The Nature of Stateless Societies
Tuesday, September 16, 2014
Daron Acemoglu and James Robinson

We would also disagree on Scott’s other argument. Though it is true that one can find harmonious stateless societies, the comparative ethnographic evidence also suggests two robust facts. First, historical human societies, including stateless ones and those which lacked a modern state, were far more, not less, violent than modern societies. Hobbes was actually right when he said that the state of nature was nasty, brutish and short. This is evident from contemporary nations, such as those in Somalia or South Sudan, which were built on-top of historically stateless societies. The modern state in Somalia collapsed 20 years ago and has never been re-constructed, and perhaps was never really constructed in the first place and the country has degenerated into continual violence. Though one hopes otherwise, it is quite likely that South Sudan is now headed in the same direction. One should not conclude from this that the stateless society of the Sudan clans or the Nuer and Dinka in the South Sudan was peaceful until the British and Italians turned up and tried to create arbitrary nation states. They were not. In Why Nations Fail we illustrated in Chapter 8 how the stateless societies of historical Somalia were unable to generate order let alone economic development. The same is shown about the Nuer and Dinka in Raymond Kelly’s great book The Nuer Conquest that documents the 200 year conflict which has taken place between these two stateless societies over territory and cattle.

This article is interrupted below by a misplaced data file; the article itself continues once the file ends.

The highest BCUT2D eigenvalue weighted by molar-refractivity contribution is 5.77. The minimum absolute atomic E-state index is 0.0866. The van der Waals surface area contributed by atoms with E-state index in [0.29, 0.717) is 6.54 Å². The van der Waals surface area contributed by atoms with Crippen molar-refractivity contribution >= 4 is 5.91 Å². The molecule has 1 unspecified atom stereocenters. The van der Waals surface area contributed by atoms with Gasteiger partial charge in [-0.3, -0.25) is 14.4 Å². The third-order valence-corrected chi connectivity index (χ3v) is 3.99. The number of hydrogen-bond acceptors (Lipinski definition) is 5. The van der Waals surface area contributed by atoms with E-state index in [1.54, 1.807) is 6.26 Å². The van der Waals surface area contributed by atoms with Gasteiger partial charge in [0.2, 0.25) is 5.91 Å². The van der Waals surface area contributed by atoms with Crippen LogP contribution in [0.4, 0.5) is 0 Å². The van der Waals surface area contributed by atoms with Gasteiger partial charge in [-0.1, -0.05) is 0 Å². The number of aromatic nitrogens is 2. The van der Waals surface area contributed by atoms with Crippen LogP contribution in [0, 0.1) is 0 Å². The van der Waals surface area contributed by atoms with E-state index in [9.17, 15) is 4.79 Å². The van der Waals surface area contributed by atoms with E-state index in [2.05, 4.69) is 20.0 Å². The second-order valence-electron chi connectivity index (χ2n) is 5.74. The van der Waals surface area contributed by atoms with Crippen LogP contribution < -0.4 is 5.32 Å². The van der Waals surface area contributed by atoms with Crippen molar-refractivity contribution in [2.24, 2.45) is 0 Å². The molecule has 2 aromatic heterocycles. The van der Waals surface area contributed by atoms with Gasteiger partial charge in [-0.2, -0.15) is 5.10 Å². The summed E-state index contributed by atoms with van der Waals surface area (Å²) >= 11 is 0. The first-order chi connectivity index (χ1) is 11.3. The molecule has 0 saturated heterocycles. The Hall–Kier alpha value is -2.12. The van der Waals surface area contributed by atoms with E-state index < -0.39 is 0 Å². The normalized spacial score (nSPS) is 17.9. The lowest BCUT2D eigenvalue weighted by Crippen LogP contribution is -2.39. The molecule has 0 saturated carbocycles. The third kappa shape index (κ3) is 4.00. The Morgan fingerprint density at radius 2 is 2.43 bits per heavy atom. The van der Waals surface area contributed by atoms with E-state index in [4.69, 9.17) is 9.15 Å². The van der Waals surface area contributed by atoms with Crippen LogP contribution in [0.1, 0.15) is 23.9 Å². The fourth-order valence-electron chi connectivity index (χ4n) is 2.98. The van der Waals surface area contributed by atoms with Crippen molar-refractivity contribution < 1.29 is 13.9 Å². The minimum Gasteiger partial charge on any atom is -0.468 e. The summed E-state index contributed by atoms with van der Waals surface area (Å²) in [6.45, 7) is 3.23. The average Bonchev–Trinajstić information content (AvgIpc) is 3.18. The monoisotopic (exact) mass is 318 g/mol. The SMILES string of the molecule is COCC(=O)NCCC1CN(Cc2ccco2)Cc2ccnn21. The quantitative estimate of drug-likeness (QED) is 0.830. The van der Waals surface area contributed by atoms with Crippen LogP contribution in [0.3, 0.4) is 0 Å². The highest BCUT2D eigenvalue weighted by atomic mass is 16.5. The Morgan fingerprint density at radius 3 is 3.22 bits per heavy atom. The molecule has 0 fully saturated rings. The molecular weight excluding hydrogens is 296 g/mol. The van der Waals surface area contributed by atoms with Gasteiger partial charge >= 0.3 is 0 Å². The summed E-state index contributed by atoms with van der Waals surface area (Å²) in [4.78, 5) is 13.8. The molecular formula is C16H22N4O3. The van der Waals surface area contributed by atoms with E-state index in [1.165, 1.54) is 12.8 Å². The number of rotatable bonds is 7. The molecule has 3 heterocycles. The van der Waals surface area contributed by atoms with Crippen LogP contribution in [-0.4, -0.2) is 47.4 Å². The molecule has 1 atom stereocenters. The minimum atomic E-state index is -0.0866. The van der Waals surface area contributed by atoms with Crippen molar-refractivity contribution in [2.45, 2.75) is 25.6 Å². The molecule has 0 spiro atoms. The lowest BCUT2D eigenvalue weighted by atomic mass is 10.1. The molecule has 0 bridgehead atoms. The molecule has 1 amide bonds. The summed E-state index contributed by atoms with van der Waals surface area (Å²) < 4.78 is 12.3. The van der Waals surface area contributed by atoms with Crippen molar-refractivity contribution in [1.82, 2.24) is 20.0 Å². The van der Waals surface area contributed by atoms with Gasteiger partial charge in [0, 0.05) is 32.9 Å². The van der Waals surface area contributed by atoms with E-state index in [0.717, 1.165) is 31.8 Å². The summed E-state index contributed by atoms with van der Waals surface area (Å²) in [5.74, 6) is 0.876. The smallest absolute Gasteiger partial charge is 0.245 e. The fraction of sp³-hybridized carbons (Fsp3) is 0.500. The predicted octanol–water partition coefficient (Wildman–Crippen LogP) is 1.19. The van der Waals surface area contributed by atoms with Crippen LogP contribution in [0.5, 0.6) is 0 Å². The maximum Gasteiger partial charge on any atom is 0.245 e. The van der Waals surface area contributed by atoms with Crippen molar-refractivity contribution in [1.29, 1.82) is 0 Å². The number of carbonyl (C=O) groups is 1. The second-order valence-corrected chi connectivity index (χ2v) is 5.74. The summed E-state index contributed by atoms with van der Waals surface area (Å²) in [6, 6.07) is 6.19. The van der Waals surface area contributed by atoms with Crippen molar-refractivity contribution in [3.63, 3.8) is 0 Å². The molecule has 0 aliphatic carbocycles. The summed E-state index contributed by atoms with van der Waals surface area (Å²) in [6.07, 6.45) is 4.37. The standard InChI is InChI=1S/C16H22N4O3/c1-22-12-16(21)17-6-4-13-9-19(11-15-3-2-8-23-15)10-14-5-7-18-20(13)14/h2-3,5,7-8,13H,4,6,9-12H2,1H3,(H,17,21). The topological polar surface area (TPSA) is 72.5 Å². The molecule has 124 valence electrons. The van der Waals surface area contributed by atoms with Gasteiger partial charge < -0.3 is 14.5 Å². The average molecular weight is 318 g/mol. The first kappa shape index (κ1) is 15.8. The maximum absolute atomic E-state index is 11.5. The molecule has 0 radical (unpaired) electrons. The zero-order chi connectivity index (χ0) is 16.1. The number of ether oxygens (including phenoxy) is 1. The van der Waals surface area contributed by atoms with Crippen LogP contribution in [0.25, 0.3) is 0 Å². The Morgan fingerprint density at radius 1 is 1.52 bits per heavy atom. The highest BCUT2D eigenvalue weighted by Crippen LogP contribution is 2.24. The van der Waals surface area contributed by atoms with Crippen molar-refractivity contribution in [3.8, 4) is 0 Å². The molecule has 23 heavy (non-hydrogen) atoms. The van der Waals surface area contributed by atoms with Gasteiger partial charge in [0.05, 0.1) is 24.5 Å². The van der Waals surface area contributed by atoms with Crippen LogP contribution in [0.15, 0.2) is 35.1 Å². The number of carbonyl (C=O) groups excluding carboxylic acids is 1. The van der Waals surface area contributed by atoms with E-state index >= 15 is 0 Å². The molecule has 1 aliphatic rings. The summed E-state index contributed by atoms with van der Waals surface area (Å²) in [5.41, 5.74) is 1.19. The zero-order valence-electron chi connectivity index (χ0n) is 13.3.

Article originally appeared on Why Nations Fail by Daron Acemoglu and James Robinson (http://whynationsfail.com/).
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